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Use your blindfolded friend’s thumb as a joystick in hilarious-looking racing board game Turbo Kidz

From Decrypto and Turing Machine studio.

Image credit: Scorpion Masque

A new board game will have you race a car around a track using your blindfolded friend’s thumb like a video game arcade joystick. It looks completely wild, and very funny.

Turbo Kidz comes from Scorpion Masque, the Canadian publisher behind brain-blowing party game Decrypto and last year’s puzzler Turing Machine, as well as the Zombie Kidz series of family-friendly board games, which has since spun out into the likes of legacy game Zombie Kidz Evolution and recent point-and-click-like investigation game Flashback.

Image credit: Scorpion Masque

As the ‘Kidz’ in its name implies, Turbo Kidz is technically set in the universe of Zombie Kidz, albeit after the zombie apocalypse has been averted and humanity has decided to take to the track in Fast and the Furious-like races. The game's artwork borrows the bright, cartoony style of previous Zombie Kidz games, as well as featuring cameos for several of their characters.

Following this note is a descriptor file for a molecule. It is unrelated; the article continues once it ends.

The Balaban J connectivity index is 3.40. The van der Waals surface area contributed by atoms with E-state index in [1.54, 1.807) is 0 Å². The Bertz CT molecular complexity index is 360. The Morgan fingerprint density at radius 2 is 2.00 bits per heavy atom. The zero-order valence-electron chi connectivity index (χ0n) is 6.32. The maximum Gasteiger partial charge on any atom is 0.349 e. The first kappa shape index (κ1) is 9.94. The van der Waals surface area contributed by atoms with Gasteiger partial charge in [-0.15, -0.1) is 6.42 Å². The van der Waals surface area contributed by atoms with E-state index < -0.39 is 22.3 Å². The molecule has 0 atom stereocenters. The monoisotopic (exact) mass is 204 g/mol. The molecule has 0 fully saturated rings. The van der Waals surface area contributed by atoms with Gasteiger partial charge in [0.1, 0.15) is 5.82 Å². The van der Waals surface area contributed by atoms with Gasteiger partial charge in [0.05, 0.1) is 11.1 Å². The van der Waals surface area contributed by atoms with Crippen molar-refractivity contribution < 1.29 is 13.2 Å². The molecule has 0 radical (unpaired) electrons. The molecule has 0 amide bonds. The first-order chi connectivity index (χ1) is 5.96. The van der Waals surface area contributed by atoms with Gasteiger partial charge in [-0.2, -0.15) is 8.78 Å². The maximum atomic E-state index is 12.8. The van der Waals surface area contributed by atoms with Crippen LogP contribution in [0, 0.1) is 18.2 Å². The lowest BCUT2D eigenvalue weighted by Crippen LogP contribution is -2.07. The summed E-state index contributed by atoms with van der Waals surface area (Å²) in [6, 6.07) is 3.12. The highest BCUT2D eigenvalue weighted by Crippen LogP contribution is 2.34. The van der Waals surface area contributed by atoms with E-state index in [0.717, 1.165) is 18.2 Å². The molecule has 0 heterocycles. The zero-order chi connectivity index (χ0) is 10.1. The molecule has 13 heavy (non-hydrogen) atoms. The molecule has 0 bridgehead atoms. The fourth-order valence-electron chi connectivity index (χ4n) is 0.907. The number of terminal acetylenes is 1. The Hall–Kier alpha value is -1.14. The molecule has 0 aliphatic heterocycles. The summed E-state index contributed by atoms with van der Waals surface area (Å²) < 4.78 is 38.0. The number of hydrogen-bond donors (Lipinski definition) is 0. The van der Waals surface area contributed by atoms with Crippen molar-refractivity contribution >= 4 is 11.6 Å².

The game’s novel control scheme by designer Emmanuel Gauvain involves one player being blindfolded, while another player grasps their thumb like a retro arcade joystick. Together, the pair must attempt to steer their car around each of Turbo Kidz’ 16 courses, with the blindfolded player drawing a literal driving line on the board using a drywipe pen as their co-pilot moves their thumb and provides directions out loud.

Great board games for kids

The game can be played cooperatively or in competitive multiplayer races with up to six players (controlling three cars), which make use of turbo boosts and customised gadgets for each of six different vehicles that can help slow down opponents.

Turbo Kidz is due for release later this year.

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About the Author
Matt Jarvis avatar

Matt Jarvis


After starting his career writing about music, films and video games for various places, Matt spent many years as a technology, PC and video game journalist before writing about tabletop games as the editor of Tabletop Gaming magazine. He joined Dicebreaker as editor-in-chief in 2019, and has been trying to convince the rest of the team to play Diplomacy since.